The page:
Rifabutin

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Rifabutin
Rifabutin structure.svg
Names
Trade namesMycobutin[1]
Clinical data
Pregnancy
category
  • AU: C
  • US: B (No risk in non-human studies)
Routes of
use
by mouth (capsules)
Defined daily dose0.15 grams[2]
External links
AHFS/Drugs.comMonograph
MedlinePlusa693009
Legal
Legal status
Pharmacokinetics
Bioavailability85%
Protein binding85%
Metabolismliver
Elimination half-life28 to 62 hours (mean)
Excretionkidney and fecal
Chemical and physical data
FormulaC46H62N4O11
Molar mass847.019 g·mol−1
3D model (JSmol)
  (verify)

Rifabutin (Rfb) is an antibiotic used to treat tuberculosis and prevent and treat Mycobacterium avium complex.[1] It is typically only used in those who cannot tolerate rifampin such as people with HIV/AIDS on antiretrovirals.[1] For active tuberculosis it is used with other antimycobacterial medications.[1] For latent tuberculosis it may be used by itself when the exposure was with drug-resistant TB.[1]

Common side effects include abdominal pain, nausea, rash, headache, and low blood neutrophil levels.[1] Other side effects include muscles pains and uveitis.[1] While no harms have been found during pregnancy it has not been well studied in this population.[1] Rifabutin is in the rifamycin family of medications.[1] It by blocking RNA production in bacteria.[3]

Rifabutin was approved for medical use in the United States in 1992.[1] It is on the World Health Organization's List of Essential Medicines.[4] The wholesale cost in the developing world is about US$30 a month.[5] In the United States a month of treatment is more than $200.[6]

Medical uses

Rifabutin is now recommended as first-line treatment for tuberculosis,[7] but rifampicin was used more widely because of its cheaper cost. However, due to the expiration of patents, prices are now similar.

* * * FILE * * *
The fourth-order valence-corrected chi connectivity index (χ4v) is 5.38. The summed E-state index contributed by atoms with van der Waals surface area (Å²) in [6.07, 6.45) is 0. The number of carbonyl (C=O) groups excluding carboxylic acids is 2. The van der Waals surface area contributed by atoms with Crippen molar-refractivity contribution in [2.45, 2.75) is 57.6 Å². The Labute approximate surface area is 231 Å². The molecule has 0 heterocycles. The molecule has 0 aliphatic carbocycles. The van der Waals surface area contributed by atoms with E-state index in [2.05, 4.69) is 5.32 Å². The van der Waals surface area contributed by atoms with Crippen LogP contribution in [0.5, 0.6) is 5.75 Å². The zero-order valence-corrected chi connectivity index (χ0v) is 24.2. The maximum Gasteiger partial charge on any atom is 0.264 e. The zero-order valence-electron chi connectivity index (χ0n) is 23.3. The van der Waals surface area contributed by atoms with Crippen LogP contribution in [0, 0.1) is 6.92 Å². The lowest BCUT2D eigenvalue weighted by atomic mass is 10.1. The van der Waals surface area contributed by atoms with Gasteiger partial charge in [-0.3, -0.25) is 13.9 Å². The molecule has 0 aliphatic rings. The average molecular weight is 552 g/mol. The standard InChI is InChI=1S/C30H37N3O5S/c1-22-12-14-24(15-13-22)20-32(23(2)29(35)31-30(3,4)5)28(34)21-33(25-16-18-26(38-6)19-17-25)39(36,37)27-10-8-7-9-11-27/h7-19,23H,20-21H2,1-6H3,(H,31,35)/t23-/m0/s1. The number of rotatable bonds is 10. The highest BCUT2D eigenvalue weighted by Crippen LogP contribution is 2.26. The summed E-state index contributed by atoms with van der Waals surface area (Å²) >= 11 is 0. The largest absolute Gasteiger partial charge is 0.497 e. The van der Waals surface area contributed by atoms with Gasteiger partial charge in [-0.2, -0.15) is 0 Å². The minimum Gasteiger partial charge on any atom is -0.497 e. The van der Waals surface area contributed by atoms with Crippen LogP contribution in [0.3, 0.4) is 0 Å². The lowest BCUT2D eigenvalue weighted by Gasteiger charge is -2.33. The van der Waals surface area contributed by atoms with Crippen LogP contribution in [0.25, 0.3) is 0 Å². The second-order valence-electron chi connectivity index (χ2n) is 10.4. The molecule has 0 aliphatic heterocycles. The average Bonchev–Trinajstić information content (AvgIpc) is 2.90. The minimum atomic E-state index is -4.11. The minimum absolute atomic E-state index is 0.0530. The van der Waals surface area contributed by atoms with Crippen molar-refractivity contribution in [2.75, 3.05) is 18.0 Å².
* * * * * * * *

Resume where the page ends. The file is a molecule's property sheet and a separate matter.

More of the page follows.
Rifabutin is used in the treatment of Mycobacterium avium complex disease, a bacterial infection most commonly encountered in people with late-stage AIDS. Its main usefulness lies in the fact that it has fewer drug interactions than rifampicin; therefore people with HIV/AIDS on HAART are usually given rifabutin for treatment of TB.

Rifabutin is well tolerated in people with HIV-related tuberculosis (TB), but new findings suggest that with low CD4 cell counts have a high risk of treatment failure or relapse due to acquired rifamycin resistance. Since patients co-infected with TB and HIV/AIDS are likely to get TB treated first, when the CD4 is suppressed at the time TB treatment begins, doctors and patients should be aware of a possible rifamycin resistance.

Rifabutin is also being investigated in trials for treating Crohn's disease as part of the anti-MAP therapy. In a Phase III study administering sub-therapeutic doses of rifabutin in combination therapy to patients not identified with MAP infections, it was associated with significant short term benefits.[8][9]

It has also found to be useful in the treatment of Chlamydophila pneumoniae (Cpn) infection.

Dosage